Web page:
The building Principal determines whether an absence is excused or unexcused. An unexcused absence is considered truany and will thus be reported to our Attendance Officer. The Rutland City Board of School Commissioners and the Superintendent require and expect that students attend those days that school is in session.
Following is the procedure to be followed when a child is absent from school:
- If your child is absent, please call 773-1945 extension 2. If a child has not arrived at school, and we have not received a phone call, we will call you. If there is no answer, your child will be marked unexcused.
- Parents must send a signed and dated note, along with the child’s name and reason for the absence when the child returns to school. This is a Vermont State regulation. If a student is home sick for more than 3 days, he/she must have a doctor’s note.
Removing students from school for family vacations will not be considered excused absences without prior approval from the principal. Prior approval will be granted with a satisfactory educational plan. Upon return to school if the plan has been completed the absences will remain “excused.” If the plan is not completed the absences will be changed to “unexcused.”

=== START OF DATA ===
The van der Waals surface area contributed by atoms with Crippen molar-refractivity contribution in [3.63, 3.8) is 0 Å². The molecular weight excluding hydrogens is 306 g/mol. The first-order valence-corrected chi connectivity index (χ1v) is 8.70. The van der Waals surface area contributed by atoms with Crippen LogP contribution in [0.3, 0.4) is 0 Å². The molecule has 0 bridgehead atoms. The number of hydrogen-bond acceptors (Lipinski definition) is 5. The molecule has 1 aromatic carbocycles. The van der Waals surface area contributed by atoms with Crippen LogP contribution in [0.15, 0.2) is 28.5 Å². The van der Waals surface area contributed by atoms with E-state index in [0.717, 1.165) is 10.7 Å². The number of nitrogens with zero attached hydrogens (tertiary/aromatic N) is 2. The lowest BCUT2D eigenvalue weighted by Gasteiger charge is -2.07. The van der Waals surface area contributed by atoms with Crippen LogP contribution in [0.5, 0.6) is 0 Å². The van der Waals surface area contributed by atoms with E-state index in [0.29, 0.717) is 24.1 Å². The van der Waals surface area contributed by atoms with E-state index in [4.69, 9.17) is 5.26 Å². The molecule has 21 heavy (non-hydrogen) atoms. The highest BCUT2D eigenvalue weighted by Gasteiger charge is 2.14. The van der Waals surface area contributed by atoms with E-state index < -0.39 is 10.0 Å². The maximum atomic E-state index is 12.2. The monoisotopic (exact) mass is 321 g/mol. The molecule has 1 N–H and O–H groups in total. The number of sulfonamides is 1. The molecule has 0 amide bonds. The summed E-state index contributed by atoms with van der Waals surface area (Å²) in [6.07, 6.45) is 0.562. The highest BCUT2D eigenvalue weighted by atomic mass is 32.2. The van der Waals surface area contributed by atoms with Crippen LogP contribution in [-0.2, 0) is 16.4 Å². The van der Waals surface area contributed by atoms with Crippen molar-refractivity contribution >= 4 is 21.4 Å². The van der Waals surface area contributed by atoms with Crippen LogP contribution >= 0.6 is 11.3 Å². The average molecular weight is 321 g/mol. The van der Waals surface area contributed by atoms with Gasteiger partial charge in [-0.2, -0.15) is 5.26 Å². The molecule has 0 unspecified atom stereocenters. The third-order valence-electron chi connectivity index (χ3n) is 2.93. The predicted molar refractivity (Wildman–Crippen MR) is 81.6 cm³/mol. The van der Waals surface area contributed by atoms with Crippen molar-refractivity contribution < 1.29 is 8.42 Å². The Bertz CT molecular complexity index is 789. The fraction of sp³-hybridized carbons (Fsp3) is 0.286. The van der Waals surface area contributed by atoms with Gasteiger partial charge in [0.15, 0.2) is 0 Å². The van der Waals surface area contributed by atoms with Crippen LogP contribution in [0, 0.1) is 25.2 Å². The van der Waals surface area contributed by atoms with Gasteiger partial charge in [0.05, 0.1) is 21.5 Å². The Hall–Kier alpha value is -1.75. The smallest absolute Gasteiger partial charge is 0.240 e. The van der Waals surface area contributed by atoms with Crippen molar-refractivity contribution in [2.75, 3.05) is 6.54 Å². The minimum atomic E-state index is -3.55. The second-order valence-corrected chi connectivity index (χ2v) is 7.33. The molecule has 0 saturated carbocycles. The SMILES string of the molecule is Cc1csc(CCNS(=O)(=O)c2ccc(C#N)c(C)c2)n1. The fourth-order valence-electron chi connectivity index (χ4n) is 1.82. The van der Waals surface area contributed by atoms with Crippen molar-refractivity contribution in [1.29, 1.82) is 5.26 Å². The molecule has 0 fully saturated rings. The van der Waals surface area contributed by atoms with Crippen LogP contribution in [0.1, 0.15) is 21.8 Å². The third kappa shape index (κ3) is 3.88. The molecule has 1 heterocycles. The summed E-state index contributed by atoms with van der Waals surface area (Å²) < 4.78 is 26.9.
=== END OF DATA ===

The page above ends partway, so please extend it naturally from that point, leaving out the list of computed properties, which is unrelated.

Students who accumulate 5 unexcused days become part of the county truancy project. A student who accumulates 7 unexcused days is considered truant and parents must attend a team meeting. A child who accumulates 10 unexcused days will result in the school filing an afidavit with the state.
Please schedule vacations during school vacation time. You must understand that today’s classrooms are very interactive and fast paced. This means that most instruction is done with the student interacting with the teacher, other students, and/or manipulative materials at a rapid pace and on a set sequence. It is impossible to duplicate some of these activities for your trip. For this reason we need you to know that if your children are out of school for a week, they will miss instruction that may not be replaced. Students that are being removed from school for long periods of time will be marked absent and truant if they do not receive the principal’s endorsement. Forms for approval of extended absence are available in the main office.